ESPN said it began the national rollout of the ESPN app on AT&T’s DirecTV set-top boxes.
The app allows customers to switch between ESPN live and on-demand video on their TV through a hybrid interface.
ESPN says this is the first time ESPN has made this app-like service available on set-top boxes.
“In today’s dynamic media landscape, simplicity is key,” said Sean Breen, senior VP of affiliate sales, Disney & ESPN Media Networks. “This hybrid experience seamlessly blends what customers traditionally get from a set top box with the features and content of standalone streaming devices. We’re fortunate to have long-standing relationships with collaborators like AT&T/DirecTV that work with us to offer more choice and flexibility to customers for a video experience that fits their needs – whether that’s streaming only or through a traditional pay TV subscription that now delivers the best of both worlds.”
DirecTV customers with broadband-enabled set-top boxes will be able to stream thousands of live events from ESPN3, SEC Network + and ACC Network Extra. Short-form on-demand clips and highlights from ESPN.com will also be available. The will be automatically authenticated for this online-content, which means they will not need to log in.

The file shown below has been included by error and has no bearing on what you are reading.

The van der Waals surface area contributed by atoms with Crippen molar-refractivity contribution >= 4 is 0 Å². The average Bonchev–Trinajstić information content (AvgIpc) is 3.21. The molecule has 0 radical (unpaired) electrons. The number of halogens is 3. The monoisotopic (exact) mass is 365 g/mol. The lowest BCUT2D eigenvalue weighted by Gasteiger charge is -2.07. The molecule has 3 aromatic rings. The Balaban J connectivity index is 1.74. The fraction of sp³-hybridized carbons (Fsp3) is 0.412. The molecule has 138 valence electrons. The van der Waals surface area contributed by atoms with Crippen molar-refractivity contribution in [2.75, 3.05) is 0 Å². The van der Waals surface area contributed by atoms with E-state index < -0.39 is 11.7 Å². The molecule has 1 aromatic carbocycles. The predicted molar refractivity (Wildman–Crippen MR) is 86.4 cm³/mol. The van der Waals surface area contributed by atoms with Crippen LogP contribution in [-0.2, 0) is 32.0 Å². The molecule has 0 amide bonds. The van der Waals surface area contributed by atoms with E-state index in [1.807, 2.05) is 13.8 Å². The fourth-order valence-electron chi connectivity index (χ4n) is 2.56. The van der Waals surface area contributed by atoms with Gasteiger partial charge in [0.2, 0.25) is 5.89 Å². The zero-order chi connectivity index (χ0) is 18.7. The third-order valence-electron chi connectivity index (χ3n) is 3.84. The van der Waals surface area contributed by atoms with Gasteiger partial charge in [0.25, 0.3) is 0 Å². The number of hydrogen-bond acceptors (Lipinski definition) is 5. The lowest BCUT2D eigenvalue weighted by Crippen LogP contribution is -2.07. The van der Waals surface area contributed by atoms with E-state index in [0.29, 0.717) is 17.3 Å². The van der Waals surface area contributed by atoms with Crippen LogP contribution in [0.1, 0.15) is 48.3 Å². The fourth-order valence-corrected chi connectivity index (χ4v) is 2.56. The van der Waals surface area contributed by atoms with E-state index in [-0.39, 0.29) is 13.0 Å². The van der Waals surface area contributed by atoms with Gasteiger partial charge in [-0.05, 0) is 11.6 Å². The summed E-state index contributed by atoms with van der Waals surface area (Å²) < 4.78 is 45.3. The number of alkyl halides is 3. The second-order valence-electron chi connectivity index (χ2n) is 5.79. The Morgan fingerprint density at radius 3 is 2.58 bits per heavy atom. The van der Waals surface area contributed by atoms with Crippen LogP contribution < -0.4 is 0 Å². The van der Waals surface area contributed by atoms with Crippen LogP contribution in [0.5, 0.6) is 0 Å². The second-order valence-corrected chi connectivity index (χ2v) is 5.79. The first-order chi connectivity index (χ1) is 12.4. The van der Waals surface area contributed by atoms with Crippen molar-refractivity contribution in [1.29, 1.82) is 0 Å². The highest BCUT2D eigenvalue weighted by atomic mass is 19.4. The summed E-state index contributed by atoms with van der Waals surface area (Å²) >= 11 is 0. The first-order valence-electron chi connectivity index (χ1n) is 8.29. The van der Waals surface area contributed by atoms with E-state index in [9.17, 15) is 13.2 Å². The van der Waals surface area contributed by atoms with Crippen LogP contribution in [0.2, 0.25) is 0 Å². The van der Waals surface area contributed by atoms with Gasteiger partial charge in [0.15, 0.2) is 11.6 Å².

“ESPN’s technology team worked closely with DIRECTV to develop a next-generation content experience for customers through their set top box,” said Mike Andrews, ESPN VP, media engineering. “Fans want to turn on their television and watch great sports content with as little friction as possible. With the ESPN App on the DIRECTV box, they get exactly that – a dynamic user interface, seamless automatic subscriber recognition and all of ESPN’s networks and streaming content presented in one place, all without the need to change television inputs or log in.”
The app is now accessible by customers in Alabama, Kentucky, North Carolina, Ohio and South Carolina. It will expand to other states through early 2017, ESPN says.
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Jon has been business editor of Broadcasting+Cable since 2010. He focuses on revenue-generating activities, including advertising and distribution, as well as executive intrigue and merger and acquisition activity. Just about any story is fair game, if a dollar sign can make its way into the article. Before B+C, Jon covered the industry for TVWeek, Cable World, Electronic Media, Advertising Age and The New York Post. A native New Yorker, Jon is hiding in plain sight in the suburbs of Chicago.